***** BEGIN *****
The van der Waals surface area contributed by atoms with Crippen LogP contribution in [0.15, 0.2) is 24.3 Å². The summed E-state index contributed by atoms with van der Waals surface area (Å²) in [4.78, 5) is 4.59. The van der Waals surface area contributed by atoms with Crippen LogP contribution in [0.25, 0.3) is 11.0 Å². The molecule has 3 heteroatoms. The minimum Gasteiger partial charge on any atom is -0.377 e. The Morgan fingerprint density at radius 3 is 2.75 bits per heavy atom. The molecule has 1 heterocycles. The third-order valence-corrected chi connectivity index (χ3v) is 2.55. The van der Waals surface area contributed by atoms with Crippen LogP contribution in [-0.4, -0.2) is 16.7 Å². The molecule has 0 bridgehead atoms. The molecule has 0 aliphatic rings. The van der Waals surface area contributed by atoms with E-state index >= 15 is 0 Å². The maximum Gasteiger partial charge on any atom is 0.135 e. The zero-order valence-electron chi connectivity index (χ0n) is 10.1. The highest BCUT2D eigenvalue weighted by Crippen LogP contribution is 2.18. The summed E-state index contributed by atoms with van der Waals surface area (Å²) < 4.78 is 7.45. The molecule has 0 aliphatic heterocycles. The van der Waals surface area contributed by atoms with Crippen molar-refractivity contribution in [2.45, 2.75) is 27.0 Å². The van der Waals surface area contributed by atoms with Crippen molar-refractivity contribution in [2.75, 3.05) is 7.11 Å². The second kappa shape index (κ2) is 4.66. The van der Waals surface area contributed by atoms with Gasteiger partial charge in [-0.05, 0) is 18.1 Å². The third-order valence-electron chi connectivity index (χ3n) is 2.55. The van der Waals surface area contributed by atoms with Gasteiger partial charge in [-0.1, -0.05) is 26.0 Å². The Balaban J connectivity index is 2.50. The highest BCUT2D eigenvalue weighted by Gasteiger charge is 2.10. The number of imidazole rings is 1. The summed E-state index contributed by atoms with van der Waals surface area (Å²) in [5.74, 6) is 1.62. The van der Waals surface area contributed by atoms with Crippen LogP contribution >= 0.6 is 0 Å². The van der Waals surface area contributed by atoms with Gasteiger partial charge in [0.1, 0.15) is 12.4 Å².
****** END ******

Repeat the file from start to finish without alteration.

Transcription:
The van der Waals surface area contributed by atoms with Crippen LogP contribution in [0.15, 0.2) is 24.3 Å². The summed E-state index contributed by atoms with van der Waals surface area (Å²) in [4.78, 5) is 4.59. The van der Waals surface area contributed by atoms with Crippen LogP contribution in [0.25, 0.3) is 11.0 Å². The molecule has 3 heteroatoms. The minimum Gasteiger partial charge on any atom is -0.377 e. The Morgan fingerprint density at radius 3 is 2.75 bits per heavy atom. The molecule has 1 heterocycles. The third-order valence-corrected chi connectivity index (χ3v) is 2.55. The van der Waals surface area contributed by atoms with Crippen LogP contribution in [-0.4, -0.2) is 16.7 Å². The molecule has 0 bridgehead atoms. The molecule has 0 aliphatic rings. The van der Waals surface area contributed by atoms with E-state index >= 15 is 0 Å². The maximum Gasteiger partial charge on any atom is 0.135 e. The zero-order valence-electron chi connectivity index (χ0n) is 10.1. The highest BCUT2D eigenvalue weighted by Crippen LogP contribution is 2.18. The summed E-state index contributed by atoms with van der Waals surface area (Å²) < 4.78 is 7.45. The molecule has 0 aliphatic heterocycles. The van der Waals surface area contributed by atoms with Crippen molar-refractivity contribution in [2.45, 2.75) is 27.0 Å². The van der Waals surface area contributed by atoms with Crippen molar-refractivity contribution in [2.75, 3.05) is 7.11 Å². The second kappa shape index (κ2) is 4.66. The van der Waals surface area contributed by atoms with Gasteiger partial charge in [-0.05, 0) is 18.1 Å². The third-order valence-electron chi connectivity index (χ3n) is 2.55. The van der Waals surface area contributed by atoms with Gasteiger partial charge in [-0.1, -0.05) is 26.0 Å². The Balaban J connectivity index is 2.50. The highest BCUT2D eigenvalue weighted by Gasteiger charge is 2.10. The number of imidazole rings is 1. The summed E-state index contributed by atoms with van der Waals surface area (Å²) in [5.74, 6) is 1.62. The van der Waals surface area contributed by atoms with Crippen LogP contribution >= 0.6 is 0 Å². The van der Waals surface area contributed by atoms with Gasteiger partial charge in [0.1, 0.15) is 12.4 Å².